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Soup to succor at Centralia church

Posted on Friday, March 1, 2019 at 7:34 am

A dozen soups and nearly 80 people intersected at the Centralia United Methodist Church the afternoon of February 17.

That is when the church held its annual soup dinner to support its youth mission projects.

A big crowd loaded up on a variety of soups and the Centralia United Methodist Church's soup lunch.

A big crowd loaded up on a variety of soups and the Centralia United Methodist Church’s soup lunch.

This year the event featured the following crock-pot-cured culinary stylings:

  • Chili, – Sandy Schnarre
  • Creamy Tortellini soup – Steph Greene
  • Chicken Noodle – Mary Ann Sander
  • Taco – Morgan Hahn
  • Broccoli Cheese – Bev and Ed Reynolds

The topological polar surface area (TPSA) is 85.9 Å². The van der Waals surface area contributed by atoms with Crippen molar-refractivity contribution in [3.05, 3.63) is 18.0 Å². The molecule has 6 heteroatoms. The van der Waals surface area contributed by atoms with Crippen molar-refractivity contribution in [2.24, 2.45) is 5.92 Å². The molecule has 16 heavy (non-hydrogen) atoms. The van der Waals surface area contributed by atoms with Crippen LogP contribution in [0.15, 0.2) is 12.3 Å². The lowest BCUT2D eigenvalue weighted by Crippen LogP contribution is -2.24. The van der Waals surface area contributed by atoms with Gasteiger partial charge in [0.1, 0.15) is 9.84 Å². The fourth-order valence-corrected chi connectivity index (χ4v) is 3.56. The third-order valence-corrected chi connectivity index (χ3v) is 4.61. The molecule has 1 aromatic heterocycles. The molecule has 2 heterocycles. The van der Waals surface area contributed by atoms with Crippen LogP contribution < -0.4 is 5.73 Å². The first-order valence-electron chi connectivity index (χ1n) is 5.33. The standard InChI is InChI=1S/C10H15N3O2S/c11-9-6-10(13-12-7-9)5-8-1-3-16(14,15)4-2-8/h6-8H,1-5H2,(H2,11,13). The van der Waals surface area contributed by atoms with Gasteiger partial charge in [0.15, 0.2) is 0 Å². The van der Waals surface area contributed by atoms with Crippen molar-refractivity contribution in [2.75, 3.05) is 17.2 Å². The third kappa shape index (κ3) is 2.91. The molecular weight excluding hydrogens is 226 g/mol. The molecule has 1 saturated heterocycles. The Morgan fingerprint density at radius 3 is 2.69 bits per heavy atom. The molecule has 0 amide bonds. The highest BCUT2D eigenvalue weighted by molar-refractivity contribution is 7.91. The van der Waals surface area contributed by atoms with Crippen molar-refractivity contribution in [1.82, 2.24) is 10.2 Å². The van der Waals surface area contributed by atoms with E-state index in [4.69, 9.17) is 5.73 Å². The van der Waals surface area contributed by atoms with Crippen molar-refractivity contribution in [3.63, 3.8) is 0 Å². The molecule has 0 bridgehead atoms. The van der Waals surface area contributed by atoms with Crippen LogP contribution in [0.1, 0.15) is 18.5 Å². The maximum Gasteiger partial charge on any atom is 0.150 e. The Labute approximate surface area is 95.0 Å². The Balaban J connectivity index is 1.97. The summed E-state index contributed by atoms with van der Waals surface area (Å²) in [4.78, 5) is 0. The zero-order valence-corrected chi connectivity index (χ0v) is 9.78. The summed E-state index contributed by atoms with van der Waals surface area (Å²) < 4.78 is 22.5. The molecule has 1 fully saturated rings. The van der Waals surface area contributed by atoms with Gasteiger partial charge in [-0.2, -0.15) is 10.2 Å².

• Vegetable Beef – Seth and Mandy Lafferty
  • Potato Soup – Sara Haskell
  • Chicken Cabbage Veggie Soup – Tom and Laura Pavlak
  • Red Lentil Soup—Pastor Bill and Helen Schnackenberg
  • White Chicken Chili – Tina Ray
  • Pizza soup – Nikki Banta

The event raised over $700 for the mission project, Pastor Bill Schnackenberg said.

While the 2020 youth mission project has not been decided, organizers said some of the proceeds will fund a youth mission trip to Heifer International in Arkansas this summer.

While they hope the mission trip is not as distant as last summer’s trip to Montana, organizers are still expecting to need approximately $15,000 to fund it. On organizer said the 2020 trip might be to the Appalachia region to help with some disaster recovery efforts, if such an opportunity exists. “We will know more this summer,”

Typically, the church’s mission trips include parents as well as youth.

“We want these to be family-oriented,” Schnackenberg said. “We want it to be a family-based experience.” He added that things worked best if the participating youth were at least “middle-school aged.”

Typically, 40 to 50 people participate in one of the church’s mission trips, including a few youths from other churches.

“They get to experience how other people, often those less fortunate than them live,” Schnackenberg said, “They get to see their struggle and learn the value of helping others have a better life.”